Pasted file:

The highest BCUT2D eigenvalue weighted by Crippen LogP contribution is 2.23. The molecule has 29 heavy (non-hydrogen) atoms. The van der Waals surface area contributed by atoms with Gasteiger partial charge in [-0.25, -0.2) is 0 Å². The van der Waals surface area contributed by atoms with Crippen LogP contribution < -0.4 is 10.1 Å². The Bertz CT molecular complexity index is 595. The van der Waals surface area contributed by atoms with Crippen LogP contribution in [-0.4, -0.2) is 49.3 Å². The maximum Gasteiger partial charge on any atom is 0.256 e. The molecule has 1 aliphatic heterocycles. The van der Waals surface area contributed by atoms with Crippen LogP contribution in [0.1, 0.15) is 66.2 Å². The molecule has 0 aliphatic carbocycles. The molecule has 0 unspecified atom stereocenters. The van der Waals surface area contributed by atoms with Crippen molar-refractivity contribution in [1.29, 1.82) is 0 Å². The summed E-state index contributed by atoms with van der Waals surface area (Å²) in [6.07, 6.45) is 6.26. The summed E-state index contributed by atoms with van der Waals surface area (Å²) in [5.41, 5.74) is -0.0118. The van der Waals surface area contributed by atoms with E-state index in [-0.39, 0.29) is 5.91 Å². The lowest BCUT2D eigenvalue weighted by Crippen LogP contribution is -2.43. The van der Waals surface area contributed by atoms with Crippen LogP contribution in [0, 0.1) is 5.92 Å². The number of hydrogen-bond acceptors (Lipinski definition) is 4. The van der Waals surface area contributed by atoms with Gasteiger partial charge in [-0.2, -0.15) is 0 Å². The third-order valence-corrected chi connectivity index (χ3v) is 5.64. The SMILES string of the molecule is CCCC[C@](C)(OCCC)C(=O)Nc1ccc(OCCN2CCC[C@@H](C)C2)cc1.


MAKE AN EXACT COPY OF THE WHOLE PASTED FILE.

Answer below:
The highest BCUT2D eigenvalue weighted by Crippen LogP contribution is 2.23. The molecule has 29 heavy (non-hydrogen) atoms. The van der Waals surface area contributed by atoms with Gasteiger partial charge in [-0.25, -0.2) is 0 Å². The van der Waals surface area contributed by atoms with Crippen LogP contribution < -0.4 is 10.1 Å². The Bertz CT molecular complexity index is 595. The van der Waals surface area contributed by atoms with Crippen LogP contribution in [-0.4, -0.2) is 49.3 Å². The maximum Gasteiger partial charge on any atom is 0.256 e. The molecule has 1 aliphatic heterocycles. The van der Waals surface area contributed by atoms with Crippen LogP contribution in [0.1, 0.15) is 66.2 Å². The molecule has 0 aliphatic carbocycles. The molecule has 0 unspecified atom stereocenters. The van der Waals surface area contributed by atoms with Crippen molar-refractivity contribution in [1.29, 1.82) is 0 Å². The summed E-state index contributed by atoms with van der Waals surface area (Å²) in [6.07, 6.45) is 6.26. The summed E-state index contributed by atoms with van der Waals surface area (Å²) in [5.41, 5.74) is -0.0118. The van der Waals surface area contributed by atoms with E-state index in [-0.39, 0.29) is 5.91 Å². The lowest BCUT2D eigenvalue weighted by Crippen LogP contribution is -2.43. The van der Waals surface area contributed by atoms with Crippen LogP contribution in [0, 0.1) is 5.92 Å². The number of hydrogen-bond acceptors (Lipinski definition) is 4. The van der Waals surface area contributed by atoms with Gasteiger partial charge in [-0.2, -0.15) is 0 Å². The third-order valence-corrected chi connectivity index (χ3v) is 5.64. The SMILES string of the molecule is CCCC[C@](C)(OCCC)C(=O)Nc1ccc(OCCN2CCC[C@@H](C)C2)cc1.